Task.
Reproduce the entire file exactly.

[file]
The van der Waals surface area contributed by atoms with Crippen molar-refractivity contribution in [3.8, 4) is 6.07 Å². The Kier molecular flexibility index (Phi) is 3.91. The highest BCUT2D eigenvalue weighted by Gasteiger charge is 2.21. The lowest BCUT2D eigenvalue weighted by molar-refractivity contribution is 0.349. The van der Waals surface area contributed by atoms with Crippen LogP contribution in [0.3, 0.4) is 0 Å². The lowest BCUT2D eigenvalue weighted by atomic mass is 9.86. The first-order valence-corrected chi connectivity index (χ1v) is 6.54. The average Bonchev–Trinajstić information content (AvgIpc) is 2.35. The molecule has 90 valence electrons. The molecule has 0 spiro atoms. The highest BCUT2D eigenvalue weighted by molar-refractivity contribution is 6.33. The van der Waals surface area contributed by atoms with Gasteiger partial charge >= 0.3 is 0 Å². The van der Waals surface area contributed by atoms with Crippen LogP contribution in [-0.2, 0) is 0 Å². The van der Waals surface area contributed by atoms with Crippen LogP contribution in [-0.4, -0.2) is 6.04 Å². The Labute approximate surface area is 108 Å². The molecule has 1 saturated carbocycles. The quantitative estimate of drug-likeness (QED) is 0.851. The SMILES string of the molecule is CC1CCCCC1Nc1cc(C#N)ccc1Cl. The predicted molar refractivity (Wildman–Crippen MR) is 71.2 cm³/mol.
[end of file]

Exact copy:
The van der Waals surface area contributed by atoms with Crippen molar-refractivity contribution in [3.8, 4) is 6.07 Å². The Kier molecular flexibility index (Phi) is 3.91. The highest BCUT2D eigenvalue weighted by Gasteiger charge is 2.21. The lowest BCUT2D eigenvalue weighted by molar-refractivity contribution is 0.349. The van der Waals surface area contributed by atoms with Crippen LogP contribution in [0.3, 0.4) is 0 Å². The lowest BCUT2D eigenvalue weighted by atomic mass is 9.86. The first-order valence-corrected chi connectivity index (χ1v) is 6.54. The average Bonchev–Trinajstić information content (AvgIpc) is 2.35. The molecule has 90 valence electrons. The molecule has 0 spiro atoms. The highest BCUT2D eigenvalue weighted by molar-refractivity contribution is 6.33. The van der Waals surface area contributed by atoms with Gasteiger partial charge >= 0.3 is 0 Å². The van der Waals surface area contributed by atoms with Crippen LogP contribution in [-0.2, 0) is 0 Å². The van der Waals surface area contributed by atoms with Crippen LogP contribution in [-0.4, -0.2) is 6.04 Å². The Labute approximate surface area is 108 Å². The molecule has 1 saturated carbocycles. The quantitative estimate of drug-likeness (QED) is 0.851. The SMILES string of the molecule is CC1CCCCC1Nc1cc(C#N)ccc1Cl. The predicted molar refractivity (Wildman–Crippen MR) is 71.2 cm³/mol.